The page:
Softwood floors, such as pine, usually are finished with stains or oils one to two weeks after the material is installed. This gives the new flooring time to adjust to the climate of the home. Raised edges and small cracks, if they are going to occur, usually show up during this period. Sanding also is a critical factor to consider when working with softwood flooring. Excessive sanding or allowing a sander to rest in one spot, even for a few seconds, can leave scarring or dents in softwood floors.
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Things you need
- Wood filler
- Portable belt sander with 40-grit sandpaper
- Square sander
- 60-, 80- and 100-grit sandpaper to fit square sander
- Individual sheets of 60-, 80- and 100-grit sandpaper
- Tack cloths
- White spirit
- Stain (if desired)
- Extendable paint roller with medium nap applicator
- Penetrating oil finish
Fill visible cracks or holes with wood filler. Allow it to thoroughly dry before sanding.
Sand the floor with a portable belt sander to address high spots and raised edges between boards.
Run a square sander across the floor in the same direction that the flooring planks are installed. A square sander can be rented from home improvement centres. It is easier to operate and control than a drum sander, making it less likely to tear into softwood flooring. Square sanders also can be taken closer to walls and corners than drum sanders.
Begin by sanding the floor with 60-grit sandpaper. Then, sand the floor with 80-grit sandpaper and make a final sanding with 100-grit sandpaper attached to the square sander. Hand sand with similar grit sheets of sandpaper paper along the edges of the room where a square sander cannot reach. Vacuum thoroughly between sandings.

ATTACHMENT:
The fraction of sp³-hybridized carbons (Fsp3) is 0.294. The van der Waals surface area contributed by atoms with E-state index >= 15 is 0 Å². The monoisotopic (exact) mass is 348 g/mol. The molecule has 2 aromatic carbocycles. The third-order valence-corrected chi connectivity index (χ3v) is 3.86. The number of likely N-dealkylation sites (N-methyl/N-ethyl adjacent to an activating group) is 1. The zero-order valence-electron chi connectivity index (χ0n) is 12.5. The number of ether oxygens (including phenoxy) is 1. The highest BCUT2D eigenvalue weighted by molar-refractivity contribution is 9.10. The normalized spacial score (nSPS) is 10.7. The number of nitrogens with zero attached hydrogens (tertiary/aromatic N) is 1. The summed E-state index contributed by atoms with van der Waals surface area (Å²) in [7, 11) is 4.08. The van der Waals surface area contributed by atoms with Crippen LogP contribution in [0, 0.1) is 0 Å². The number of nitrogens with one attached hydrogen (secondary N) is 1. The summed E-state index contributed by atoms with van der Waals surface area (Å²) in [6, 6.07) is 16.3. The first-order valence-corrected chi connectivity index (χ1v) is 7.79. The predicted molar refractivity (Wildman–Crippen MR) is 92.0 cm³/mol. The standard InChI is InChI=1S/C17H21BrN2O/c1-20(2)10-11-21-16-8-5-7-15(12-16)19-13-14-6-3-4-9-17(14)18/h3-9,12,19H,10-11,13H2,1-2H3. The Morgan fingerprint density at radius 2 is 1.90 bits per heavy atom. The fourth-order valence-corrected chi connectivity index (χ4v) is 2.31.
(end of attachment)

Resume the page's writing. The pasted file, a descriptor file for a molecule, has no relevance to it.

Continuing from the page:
Apply white spirit with a rag or mop to floor materials such as heart pine that contain a high concentration of oils and resins that can affect how well stains or finishes will adhere to the wood.
Clean the floor with tack cloths to remove all debris from the floor.
Apply a coat of stain, if desired. Some prefer to allow softwood flooring to age naturally because it will gain a darker patina over time. Others might choose to exercise more control over the floor's colour by staining it. Apply stain with rags or a paint roller with a medium nap applicator.
Roll on a coat of polyurethane or other oil to seal the floor. An extendable paint roller with a fresh, medium nap applicator works well. Two coats offers better protection, but additional coats can be applied for superior, longer-lasting protection.
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